‘They were dark times, X. Neo was gaining stromal cells by the day…To this day I don’t know how he did it, but cells were just changing their minds in a split second. It was as if he was hypnotising them! Cells close to us were beginning to turn, and nobody seemed to be able to stop this reign of terror. Where were the immune cells? Where were the people who were meant to protect us? Time stood still as we waited, unable to escape, unable to move, for it to be our turn. We knew the messages were close when a few of my sisters became stromal cells. I knew then that it would be my turn soon, and I turned to my mother cell with a look of proud defiance. I was not going to go without a fight. My mother cell response startled me. I expected fear, or anger. Instead there was pleading and sacrifice. Before I could ask, Neo's signalling molecules reached us. As my mother cell shifted, shielding me from Neo’s influence, I understood. She had given herself, she had became tumor stroma, so that I would stay Selena.'

She paused again, and I stared at her, in awe of this mother cell that had given herself to save Selena. Speech-less, I tried to imagine what it would've been like to have such a cell to fight for you. I pictured the happy times she recalled, that I had never seen. I was startled when Selena continued her story.

'Of course, I spend hours trying to revert my family back to healthy cells. All in vain. It was as if they were blind and deaf…nothing I did helped. Then one day the immune cells finally reacted. It was a day of chaos, where immune cells blindly scavaged, barely checking for ID. It was all I could do to keep myself safe. When the chaos cleared, I realised a lot of stromal cells and tumor cells had been lost...including my mother cell. Although I had lost her long before that. Things quieted down after that…Neo stopped being so exuberant. Tumor cells disappeared gradually. Stromal cells stopped being converted.'

'So what happened to him? To Neo?' I asked.
'I don’t know what became of him… some say he has found ways to evade the immune system and is still growing in the shadows. Others say he may have lost his growth factor supply and eventually underwent senescence.'
We were quiet for a moment, each lost in thought. All these revelations swirled incoherently in my mind, and I was afraid I might explode. I didn't want to think. I just wanted to remain the cell I thought I was for a little while longer.

Eventually, Selena looked at up at me.
‘You are not a tumor cell, right?’ She asked slowly. She knew. I knew she knew. But she didn't want to know. And I didn't want to be. 
‘No.’ I answered reassuringly. 
‘And you would tell me if you knew one, right?’ she continued. 
‘Of course.’ I replied smiling. 
‘Promise?’ She whispered. 
‘Promise’. I nodded.

I wondered why in that moment we both felt the need to find reassurance in lies, like little children desperately clinging to fairy-tales. Maybe we both knew I was different, and it just wasn’t time to admit all truths.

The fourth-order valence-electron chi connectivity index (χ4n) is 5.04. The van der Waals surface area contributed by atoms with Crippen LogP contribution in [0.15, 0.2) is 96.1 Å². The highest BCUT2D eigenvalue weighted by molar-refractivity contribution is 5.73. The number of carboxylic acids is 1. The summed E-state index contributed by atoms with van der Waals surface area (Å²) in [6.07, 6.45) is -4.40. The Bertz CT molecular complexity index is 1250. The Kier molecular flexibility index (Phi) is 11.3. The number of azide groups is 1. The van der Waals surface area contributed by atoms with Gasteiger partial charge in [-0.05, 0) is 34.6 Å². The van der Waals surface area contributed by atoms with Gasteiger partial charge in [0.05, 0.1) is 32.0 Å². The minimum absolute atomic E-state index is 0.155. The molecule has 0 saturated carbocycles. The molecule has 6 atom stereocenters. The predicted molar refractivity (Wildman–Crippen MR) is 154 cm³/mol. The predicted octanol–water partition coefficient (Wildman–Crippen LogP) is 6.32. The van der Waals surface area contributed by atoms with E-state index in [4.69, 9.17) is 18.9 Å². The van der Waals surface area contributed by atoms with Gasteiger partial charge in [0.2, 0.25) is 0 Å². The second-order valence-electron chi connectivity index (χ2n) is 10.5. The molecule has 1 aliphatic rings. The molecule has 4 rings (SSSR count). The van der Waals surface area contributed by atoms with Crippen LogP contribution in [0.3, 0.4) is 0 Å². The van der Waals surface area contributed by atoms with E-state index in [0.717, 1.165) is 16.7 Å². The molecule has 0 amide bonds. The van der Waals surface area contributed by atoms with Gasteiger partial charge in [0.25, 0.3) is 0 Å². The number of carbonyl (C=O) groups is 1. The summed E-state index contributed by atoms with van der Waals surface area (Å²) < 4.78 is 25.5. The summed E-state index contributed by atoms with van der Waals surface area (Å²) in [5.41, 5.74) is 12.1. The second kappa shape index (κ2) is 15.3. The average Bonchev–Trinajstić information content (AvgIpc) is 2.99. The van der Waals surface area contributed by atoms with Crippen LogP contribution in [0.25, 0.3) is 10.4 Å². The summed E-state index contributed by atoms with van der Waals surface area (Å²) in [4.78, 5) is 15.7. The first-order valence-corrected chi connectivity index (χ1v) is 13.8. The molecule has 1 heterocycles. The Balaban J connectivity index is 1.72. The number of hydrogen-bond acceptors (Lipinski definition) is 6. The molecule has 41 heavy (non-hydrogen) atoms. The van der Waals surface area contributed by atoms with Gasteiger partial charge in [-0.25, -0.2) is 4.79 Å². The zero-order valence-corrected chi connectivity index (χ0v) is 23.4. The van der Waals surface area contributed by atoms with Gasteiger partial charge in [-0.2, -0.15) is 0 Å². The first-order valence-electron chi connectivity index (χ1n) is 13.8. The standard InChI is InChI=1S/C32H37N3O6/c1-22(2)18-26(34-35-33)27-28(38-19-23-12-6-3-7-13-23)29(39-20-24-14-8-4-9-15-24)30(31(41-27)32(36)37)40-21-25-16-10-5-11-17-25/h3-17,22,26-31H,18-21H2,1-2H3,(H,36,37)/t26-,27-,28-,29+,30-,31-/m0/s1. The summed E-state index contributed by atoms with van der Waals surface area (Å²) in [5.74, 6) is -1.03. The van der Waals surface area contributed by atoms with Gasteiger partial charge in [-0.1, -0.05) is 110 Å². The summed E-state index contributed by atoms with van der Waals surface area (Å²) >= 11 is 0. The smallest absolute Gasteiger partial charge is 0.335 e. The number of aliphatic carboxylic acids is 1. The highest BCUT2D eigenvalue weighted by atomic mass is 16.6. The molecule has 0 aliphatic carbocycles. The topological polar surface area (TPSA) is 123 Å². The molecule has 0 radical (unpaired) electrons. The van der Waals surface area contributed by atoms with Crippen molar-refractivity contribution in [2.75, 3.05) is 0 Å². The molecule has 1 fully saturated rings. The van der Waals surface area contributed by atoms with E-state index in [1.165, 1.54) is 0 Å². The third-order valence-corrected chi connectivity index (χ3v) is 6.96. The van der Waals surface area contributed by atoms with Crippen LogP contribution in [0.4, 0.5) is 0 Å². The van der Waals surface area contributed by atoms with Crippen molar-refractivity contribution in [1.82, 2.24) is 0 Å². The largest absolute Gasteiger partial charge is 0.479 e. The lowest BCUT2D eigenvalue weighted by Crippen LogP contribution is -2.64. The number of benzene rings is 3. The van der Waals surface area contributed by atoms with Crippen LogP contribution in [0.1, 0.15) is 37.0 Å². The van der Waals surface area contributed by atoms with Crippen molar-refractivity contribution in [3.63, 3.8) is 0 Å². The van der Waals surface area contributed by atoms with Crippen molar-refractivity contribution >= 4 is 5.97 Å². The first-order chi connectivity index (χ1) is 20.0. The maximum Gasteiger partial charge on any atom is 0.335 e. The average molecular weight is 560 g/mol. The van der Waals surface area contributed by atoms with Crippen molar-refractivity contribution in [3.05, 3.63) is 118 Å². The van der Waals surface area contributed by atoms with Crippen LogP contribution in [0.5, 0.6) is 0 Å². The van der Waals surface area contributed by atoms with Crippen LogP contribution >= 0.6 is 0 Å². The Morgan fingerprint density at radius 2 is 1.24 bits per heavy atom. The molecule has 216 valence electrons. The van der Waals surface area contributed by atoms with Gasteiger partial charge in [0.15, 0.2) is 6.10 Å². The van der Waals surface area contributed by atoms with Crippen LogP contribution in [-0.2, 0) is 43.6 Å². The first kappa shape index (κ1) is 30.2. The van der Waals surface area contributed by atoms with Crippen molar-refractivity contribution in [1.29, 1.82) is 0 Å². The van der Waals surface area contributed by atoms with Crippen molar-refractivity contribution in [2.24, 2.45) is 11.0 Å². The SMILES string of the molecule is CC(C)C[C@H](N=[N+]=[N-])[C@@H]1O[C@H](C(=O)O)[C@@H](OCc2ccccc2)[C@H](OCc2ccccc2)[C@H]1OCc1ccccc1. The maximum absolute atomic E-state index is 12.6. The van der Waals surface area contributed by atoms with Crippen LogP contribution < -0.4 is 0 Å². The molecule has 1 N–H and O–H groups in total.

Cell X

Wednesday, 5 August 2015

Hour 13: The hallmarks of freedom -Part I

Dear diary,

It had been at least fifteen minutes of silence before I had the guts to probe further on what Selena meant by ‘You weren’t there’. I felt like it was somehow vital for me to understand. I asked gently, softly, afraid I might once again say the wrong word and cause her to spiral back into the suspicion and accusations. I liked the way her eyes emitted a soothing warmth when she smiled, and I wanted them to stay that way for as long as possible. It didn’t take much probing for her to reveal the truth. It did, however, cause her face to change into something I hadn’t yet seen in my few hours here, something that made my insides ache. I realised now that what I was seeing was loneliness and pain. It rendered the air between us colder and darker and I longed to rub it away. I had no idea, back then, that she was about to tell me the story of my existence. 

'It all happened a few weeks ago. Those were good times, all cells lived in synchrony. We all had our duties, which we happily fulfilled, until it was our time to go. You know…that’s the cycle of life. I was a young cell, much like you, a few hours old, full of life, bare of experience. I was so excited when my duties were explained to me! I still remember how I believed I was unique, how I would be the one to change the world. I felt invincible... And my mother cell only encouraged me further. Me an all my sisters worked in harmony, but I was always her favourite. It was her who chose my name. All my sisters are just cells ‘E’ with a number and our tissue specification…as in epithelial cells? She added the extra ‘NA’ to my name in the form where they asked her about tissue type. It meant ‘not applicable’, an inside joke,because she said I’d belong anywhere. She used to say it was as if I glowed in the dark. And I believed her. Those were golden times. Our hosts body thrived. Eternity felt tangible.'
'And then came a cell like any other, and all that we knew was changed forever. At first we were so oblivious to the threat. It was a young cell with big ambitions, and every tissue encouraged ambitious cells. They believed they would work harder for the well-being of the whole. This little cell wanted to be the best at everything, trying to be the first one to grow, the first one to split. We didn’t realise it’s progeny was starting to look more and more different. We didn’t realise he was changing too.'